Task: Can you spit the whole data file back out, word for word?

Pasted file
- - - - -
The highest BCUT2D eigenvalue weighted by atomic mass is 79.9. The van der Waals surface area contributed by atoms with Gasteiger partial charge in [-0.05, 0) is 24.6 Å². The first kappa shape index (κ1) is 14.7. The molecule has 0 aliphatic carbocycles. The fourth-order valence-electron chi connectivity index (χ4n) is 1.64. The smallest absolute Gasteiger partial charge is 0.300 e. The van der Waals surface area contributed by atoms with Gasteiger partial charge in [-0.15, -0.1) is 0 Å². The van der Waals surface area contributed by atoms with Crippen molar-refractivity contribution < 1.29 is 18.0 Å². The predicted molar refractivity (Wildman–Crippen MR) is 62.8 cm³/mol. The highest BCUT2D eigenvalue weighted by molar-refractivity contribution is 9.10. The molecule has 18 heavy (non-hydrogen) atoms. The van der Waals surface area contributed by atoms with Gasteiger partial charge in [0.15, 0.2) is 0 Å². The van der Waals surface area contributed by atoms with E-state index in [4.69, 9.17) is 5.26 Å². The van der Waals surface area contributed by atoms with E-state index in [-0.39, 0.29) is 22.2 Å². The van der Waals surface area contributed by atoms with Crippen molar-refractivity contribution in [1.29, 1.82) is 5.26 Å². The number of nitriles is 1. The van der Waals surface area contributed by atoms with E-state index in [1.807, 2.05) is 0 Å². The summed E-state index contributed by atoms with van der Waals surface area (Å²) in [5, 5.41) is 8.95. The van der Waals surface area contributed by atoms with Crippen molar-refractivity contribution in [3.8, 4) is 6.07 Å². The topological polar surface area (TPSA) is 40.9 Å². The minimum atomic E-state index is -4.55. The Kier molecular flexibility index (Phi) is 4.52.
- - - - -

The highest BCUT2D eigenvalue weighted by atomic mass is 79.9. The van der Waals surface area contributed by atoms with Gasteiger partial charge in [-0.05, 0) is 24.6 Å². The first kappa shape index (κ1) is 14.7. The molecule has 0 aliphatic carbocycles. The fourth-order valence-electron chi connectivity index (χ4n) is 1.64. The smallest absolute Gasteiger partial charge is 0.300 e. The van der Waals surface area contributed by atoms with Gasteiger partial charge in [-0.15, -0.1) is 0 Å². The van der Waals surface area contributed by atoms with Crippen molar-refractivity contribution < 1.29 is 18.0 Å². The predicted molar refractivity (Wildman–Crippen MR) is 62.8 cm³/mol. The highest BCUT2D eigenvalue weighted by molar-refractivity contribution is 9.10. The molecule has 18 heavy (non-hydrogen) atoms. The van der Waals surface area contributed by atoms with Gasteiger partial charge in [0.15, 0.2) is 0 Å². The van der Waals surface area contributed by atoms with E-state index in [4.69, 9.17) is 5.26 Å². The van der Waals surface area contributed by atoms with E-state index in [-0.39, 0.29) is 22.2 Å². The van der Waals surface area contributed by atoms with Crippen molar-refractivity contribution in [1.29, 1.82) is 5.26 Å². The number of nitriles is 1. The van der Waals surface area contributed by atoms with E-state index in [1.807, 2.05) is 0 Å². The summed E-state index contributed by atoms with van der Waals surface area (Å²) in [5, 5.41) is 8.95. The van der Waals surface area contributed by atoms with Crippen molar-refractivity contribution in [3.8, 4) is 6.07 Å². The topological polar surface area (TPSA) is 40.9 Å². The minimum atomic E-state index is -4.55. The Kier molecular flexibility index (Phi) is 4.52.